Parking was easy – there’s plenty of free street parking – and there was a minimal line up to get in and pay. We were given a map, some tips about an upcoming feeding of the river otters, and we went on our way into an elevator cleverly modelled to look like a bathysphere.

Here’s where I have to confess that I had pretty high expectations after having visited the aquarium in Toronto. I wasn’t sure what to expect exactly, although I knew the focus here was supposed to be a little closer to  home. (In other words, a greater emphasis on local marine life as opposed to tropical fish.)

There is certainly enough to see and do at the Brockville Aquatarium if you’re under 10. There is a large-scale ship climber with ladders and ropes, a hands-on educational display about the power of water (read: water tables for little kids who can dabble and experiment), and of course, aquariums with local marine life and a supervised touch tank with sea creatures like crabs and mussels, among a few other things.

Brockville Aquatarium

IMG_1903

Wee crab

Other parts of the building looked unfinished or temporary. A herpetology exhibit had empty tanks, a matching game, and a few items kids can touch, like turtle shells.

The part I was most looking forward to was the river otters. There are three living in a large enclosure. We camped out here until feeding time.

IMG_2131

I expected the staff to enter the enclosure to feed the otters, but they just slid their food over a glass wall. It was nearly impossible to see, so visitors were directed to watch the live cam in the theatre, which was a few steps away. I was disappointed until the crowds dispersed after feeding time. Most people left but this is when the otters really became active and got busy playing and wrestling in the water.

I gave up trying to snap a photo because it was just a mass of brown and grey and it was more fun to watch:

Roiling mess of river otters

What else? There is a ropes course and a “drop zone” that would be of interest to kids younger than ours. There is an extra charge for these.

There were some adults walking around without children. To be honest, I was wondering what they were doing there. Ripley’s in Toronto is much better geared to older age groups. That being said, if you have younger kids you’ll surely find a way to spend a couple of hours here. Teens would find it a little dull.

This map of the inside of the Aquatarium will give you an idea of what you’ll find there. It isn’t cheap (here’s the page with admission prices), so plan to stay awhile (at least for an otter feeding) to get your money’s worth.

We left the Aquatarium eager for lunch. I had done a little bit of research beforehand and we had a place in mind. We were not to be disappointed! More on that later.

Patronatus

Have a great summer at Saunders Farm!


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  • Rachel: The green bento box looks great!!:)
  • Joanne stober: Love Planetbox from terre20 and after looking high and low and even on planetbox website, bar far the best prices was at my local store. Happily bough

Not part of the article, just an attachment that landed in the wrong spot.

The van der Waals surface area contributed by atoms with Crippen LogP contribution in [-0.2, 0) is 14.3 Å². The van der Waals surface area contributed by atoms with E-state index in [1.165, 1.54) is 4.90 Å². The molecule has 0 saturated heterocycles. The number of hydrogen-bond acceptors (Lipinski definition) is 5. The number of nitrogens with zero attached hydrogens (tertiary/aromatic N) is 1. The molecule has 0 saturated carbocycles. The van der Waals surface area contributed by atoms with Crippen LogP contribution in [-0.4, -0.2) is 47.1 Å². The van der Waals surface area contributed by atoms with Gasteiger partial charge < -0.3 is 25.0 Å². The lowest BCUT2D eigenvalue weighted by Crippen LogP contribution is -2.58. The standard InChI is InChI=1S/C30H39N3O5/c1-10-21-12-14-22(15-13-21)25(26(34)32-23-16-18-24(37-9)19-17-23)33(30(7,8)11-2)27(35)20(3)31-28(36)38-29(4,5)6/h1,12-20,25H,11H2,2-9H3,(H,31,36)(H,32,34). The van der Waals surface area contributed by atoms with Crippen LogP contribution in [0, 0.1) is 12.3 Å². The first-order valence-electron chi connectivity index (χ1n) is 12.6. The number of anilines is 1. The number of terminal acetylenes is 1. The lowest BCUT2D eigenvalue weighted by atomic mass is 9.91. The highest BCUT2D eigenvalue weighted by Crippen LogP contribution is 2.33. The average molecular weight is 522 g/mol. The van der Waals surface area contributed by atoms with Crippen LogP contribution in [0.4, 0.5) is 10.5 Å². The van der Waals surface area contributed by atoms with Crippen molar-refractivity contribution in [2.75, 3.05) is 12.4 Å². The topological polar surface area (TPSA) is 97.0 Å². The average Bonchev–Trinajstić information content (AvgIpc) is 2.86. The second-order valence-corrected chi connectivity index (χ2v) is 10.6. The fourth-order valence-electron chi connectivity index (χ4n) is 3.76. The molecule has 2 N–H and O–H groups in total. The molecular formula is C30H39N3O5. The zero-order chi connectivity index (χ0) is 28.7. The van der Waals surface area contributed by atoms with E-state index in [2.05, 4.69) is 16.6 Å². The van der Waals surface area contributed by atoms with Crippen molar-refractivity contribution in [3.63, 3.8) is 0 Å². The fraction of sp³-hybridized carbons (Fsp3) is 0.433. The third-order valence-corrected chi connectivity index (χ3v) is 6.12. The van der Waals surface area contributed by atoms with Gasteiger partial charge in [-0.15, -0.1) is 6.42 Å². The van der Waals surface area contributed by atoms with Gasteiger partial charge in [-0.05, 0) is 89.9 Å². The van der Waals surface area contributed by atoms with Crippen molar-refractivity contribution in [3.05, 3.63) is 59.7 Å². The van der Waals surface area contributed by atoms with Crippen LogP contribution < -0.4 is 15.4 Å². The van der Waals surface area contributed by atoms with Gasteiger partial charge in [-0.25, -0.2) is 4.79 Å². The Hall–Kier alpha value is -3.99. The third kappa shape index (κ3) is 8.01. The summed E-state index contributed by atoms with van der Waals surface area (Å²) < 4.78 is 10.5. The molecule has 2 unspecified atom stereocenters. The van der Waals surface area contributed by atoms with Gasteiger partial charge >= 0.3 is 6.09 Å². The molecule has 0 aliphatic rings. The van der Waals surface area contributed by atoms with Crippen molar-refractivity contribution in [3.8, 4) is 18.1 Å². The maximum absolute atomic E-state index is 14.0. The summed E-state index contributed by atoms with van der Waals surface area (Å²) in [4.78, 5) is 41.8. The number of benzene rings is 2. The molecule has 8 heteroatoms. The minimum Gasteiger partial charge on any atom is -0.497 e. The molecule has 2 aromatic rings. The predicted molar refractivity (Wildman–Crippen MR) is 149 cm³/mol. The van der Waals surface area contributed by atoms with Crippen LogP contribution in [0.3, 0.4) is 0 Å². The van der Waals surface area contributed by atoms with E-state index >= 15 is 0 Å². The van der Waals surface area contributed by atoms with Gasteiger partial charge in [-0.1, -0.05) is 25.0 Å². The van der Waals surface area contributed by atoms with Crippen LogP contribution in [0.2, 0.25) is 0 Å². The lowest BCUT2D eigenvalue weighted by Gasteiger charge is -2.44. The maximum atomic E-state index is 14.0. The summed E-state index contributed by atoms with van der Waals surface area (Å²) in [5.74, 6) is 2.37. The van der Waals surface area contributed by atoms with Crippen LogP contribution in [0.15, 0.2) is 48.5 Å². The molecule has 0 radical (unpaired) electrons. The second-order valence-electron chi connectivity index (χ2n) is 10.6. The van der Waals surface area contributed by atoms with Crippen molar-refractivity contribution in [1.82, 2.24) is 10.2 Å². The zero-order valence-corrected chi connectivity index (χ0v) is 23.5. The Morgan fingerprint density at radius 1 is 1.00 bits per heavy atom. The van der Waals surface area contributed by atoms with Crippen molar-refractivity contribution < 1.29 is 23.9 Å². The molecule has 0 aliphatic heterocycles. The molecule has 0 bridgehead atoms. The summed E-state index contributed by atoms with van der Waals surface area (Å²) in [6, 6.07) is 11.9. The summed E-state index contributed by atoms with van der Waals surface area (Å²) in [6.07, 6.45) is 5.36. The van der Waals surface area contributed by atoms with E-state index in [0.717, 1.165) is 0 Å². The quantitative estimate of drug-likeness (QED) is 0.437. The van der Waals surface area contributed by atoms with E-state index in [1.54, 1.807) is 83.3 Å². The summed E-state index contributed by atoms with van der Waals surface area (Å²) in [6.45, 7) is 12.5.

• Astrid Johnson: My favorite litterless lunch product are the Bentobox containers and the SoYoung lunch bags! Astrid
  • Elizabeth: The Thinksport insulated water bottle would be my pick to try; my girls really prefer cooler water, and will drink more if the water isn't tepid.
  • Judy: We already use the early version of Bentology (Laptop Lunches) that we bought there years ago, but I really want to try the Sistema Klip It lunch cube
  • Katie: There are so many options! It is hard to pick. I'd love a new lunch bag, like the fluf ones. The kids could use some bento box containers from bentolo
  • Tamara: I'd love to try the Colibri snack bags!

The Obligatory Blurb

My name is Andrea and I live in the Westboro area of Ottawa with my husband Mark and our two daughters Emma (17) and Sarah (15). I am the managing editor of our community newspaper, the Kitchissippi Times, and a regular contributor to MediaSmarts.ca. I am a longtime Ottawa blogger, and I've occupied this little corner of the WWW since 1999... which makes me either a total dinosaur or a veteran, I'm not sure which! The Fishbowl is my whiteboard, water cooler, and journal, all rolled into one. I'm passionate about healthy living, arts and culture, family travel, great gear, good food, and sharing the best of Ottawa for families. I also love vegetables, photography, gadgets, and great design.

If you'd like to contact me, please use this form. If you're so inclined, you can read more about me here. Thank you for visiting!

 


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The #dailylunches project – 1000 lunches and counting

Every day I eat lunch and take a picture. Here's the latest:

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Click the photo for details: what it is, where I ate it (if it's worth a mention!) and how to cook it (if there happens to be a recipe). You can also read more about this project right here.